Anger in all its aspects is a universal human problem . But it poses a special threat to alcoholics : Our own anger can kill us . Recovered alcoholics almost unanimously agree that hostility , grudges , or resentments often make us want to drink , so we need to be vigilant against such feelings . We have found much more satisfying ways than drinking for dealing with them . But we’ll get to those later .
First , here is a look at some of the shapes and colors anger seems at times to arrive in : intolerance snobbishness tension distrust contempt rigidity sarcasm anxiety envy cynicism self – pity suspicion hatred discontent malice jealousy.
Various A.A . members have , when sober , been able to trace all those feelings to some underlying anger . During our drinking days , many of us spent little time thinking such things out . We were more likely to brood about them , or to overreact , especially after we heightened such feelings by taking another drink .
Perhaps fear should be on that list , too , because many of us believe anger is frequently an outgrowth of fear . We’re not always sure what we’re afraid of ; sometimes , it is just a vague , generalized , nameless fear . And it can give rise to an equally generalized anger , which may suddenly focus on something or someone .
Feelings of frustration might give birth to anger . As a class , problem drinkers are not famous for a high tolerance level when faced with frustration , real or imaginary . A drink used to be our favorite solvent for such an indigestible emotion .
Interestingly , several of the methods already discussed for avoiding a drink have also worked splendidly for getting over the inner discomfort we suffer when angry . For instance , when we begin to simmer inside , it sometimes helps a great deal to take a few bites of something good to eat , or a glass of a nonalcoholic beverage . It’s also remarkably effective , when we begin to get teed off at something , to pick up the phone and talk about it to our sponsor or to other recovered alcoholics . And it pays to pause and consider whether or not we may be overtired .
We’ve found Repeatedly , simply pondering “ Live and Let Live ” cools our temper .
Or we may shift quickly to an activity that has nothing to do with the source of our anger — work it off with some lively exercise — lose it in listening to our favorite music .
For many of us , contemplating the ideas of the Serenity Prayer blows away our hostility. Often , whatever we are mad about turns out to be something we cannot possibly control or change ( traffic jams , the weather , long supermarket lines , for example ) , so the sensible , mature thing to do is just accept it , rather than boil inside fruitlessly or turn to alcohol .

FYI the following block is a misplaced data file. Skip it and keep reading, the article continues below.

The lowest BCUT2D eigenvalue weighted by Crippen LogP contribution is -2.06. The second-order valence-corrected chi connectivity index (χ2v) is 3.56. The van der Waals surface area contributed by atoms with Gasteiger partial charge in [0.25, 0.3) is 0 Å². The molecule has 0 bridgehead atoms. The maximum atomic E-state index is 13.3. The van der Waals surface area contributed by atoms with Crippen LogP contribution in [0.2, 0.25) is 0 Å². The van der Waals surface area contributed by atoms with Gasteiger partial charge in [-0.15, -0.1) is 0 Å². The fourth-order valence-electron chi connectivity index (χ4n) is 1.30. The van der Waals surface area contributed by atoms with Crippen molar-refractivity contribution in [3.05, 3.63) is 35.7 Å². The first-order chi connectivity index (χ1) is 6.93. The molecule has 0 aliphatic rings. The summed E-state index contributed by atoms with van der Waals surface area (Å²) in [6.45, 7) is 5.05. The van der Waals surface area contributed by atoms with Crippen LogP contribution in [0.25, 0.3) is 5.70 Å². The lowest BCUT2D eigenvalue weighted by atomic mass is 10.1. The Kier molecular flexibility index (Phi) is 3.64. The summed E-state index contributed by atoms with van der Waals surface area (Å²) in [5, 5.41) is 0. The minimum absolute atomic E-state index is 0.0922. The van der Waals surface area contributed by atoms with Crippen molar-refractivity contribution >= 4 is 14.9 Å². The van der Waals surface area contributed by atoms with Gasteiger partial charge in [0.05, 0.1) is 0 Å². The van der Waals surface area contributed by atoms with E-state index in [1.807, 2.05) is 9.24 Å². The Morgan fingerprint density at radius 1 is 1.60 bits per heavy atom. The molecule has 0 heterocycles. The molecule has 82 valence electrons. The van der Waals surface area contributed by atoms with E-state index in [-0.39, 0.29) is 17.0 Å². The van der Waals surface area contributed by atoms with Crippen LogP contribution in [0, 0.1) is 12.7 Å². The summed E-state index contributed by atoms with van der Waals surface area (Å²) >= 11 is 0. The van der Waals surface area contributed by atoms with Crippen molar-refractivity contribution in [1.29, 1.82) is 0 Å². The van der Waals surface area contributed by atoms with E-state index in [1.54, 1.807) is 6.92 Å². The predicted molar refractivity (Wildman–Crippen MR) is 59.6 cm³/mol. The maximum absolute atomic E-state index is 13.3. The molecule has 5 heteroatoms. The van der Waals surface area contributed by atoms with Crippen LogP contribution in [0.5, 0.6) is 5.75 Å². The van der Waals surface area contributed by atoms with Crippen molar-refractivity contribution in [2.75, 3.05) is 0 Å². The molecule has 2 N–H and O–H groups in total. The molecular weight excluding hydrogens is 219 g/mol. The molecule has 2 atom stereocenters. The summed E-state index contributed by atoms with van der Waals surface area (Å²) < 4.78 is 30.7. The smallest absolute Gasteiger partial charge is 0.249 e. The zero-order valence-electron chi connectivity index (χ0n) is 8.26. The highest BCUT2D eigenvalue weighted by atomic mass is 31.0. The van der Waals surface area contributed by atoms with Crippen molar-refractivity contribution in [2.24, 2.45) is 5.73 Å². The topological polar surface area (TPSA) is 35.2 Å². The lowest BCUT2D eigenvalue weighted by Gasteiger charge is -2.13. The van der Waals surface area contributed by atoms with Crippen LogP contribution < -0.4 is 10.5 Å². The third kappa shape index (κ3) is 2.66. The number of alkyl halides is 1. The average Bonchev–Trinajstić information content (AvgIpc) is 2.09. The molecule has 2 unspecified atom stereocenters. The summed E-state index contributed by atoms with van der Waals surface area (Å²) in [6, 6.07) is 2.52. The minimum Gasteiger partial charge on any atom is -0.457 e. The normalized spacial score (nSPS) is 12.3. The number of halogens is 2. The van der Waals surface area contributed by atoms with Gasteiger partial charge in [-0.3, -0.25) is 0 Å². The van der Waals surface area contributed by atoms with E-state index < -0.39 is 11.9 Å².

Another effective remedy for anger is the “ as if ” idea . We decide how a mature , truly well – balanced person would ideally handle a resentment like ours , then act as if we were that person . Have a go at it a few times . It works , too .
And for many of us , so does the professional guidance of a good counselor of some sort , a psychiatrist or other physician , or a clergyman .
We can also find an outlet in harmless physical action . The exercise already mentioned , deep breathing , a hot soak , and ( in private ) pounding a chair or a cushion and yelling have all relieved anger for lots of people .
Simply repressing , glossing over , or damming up anger rarely seems advisable . Instead , we try to learn not to act on it , but to do something about it . If we don’t , we increase enormously our chances of drinking .
As laymen who know simply our own experience , we recovered alcoholics have no laboratory knowledge or scientific theories about these matters . But few people who have ever had a hangover could forget how unreasonably irritable it makes you feel . Sometimes , we took it out on family members , fellow workers , friends , or strangers who certainly had not earned our displeasure . That tendency can hang around awhile after we start staying sober , the way wraiths of stale smoke do in a closed – up barroom , reminding us of drinking days — until we do a good mental housecleaning .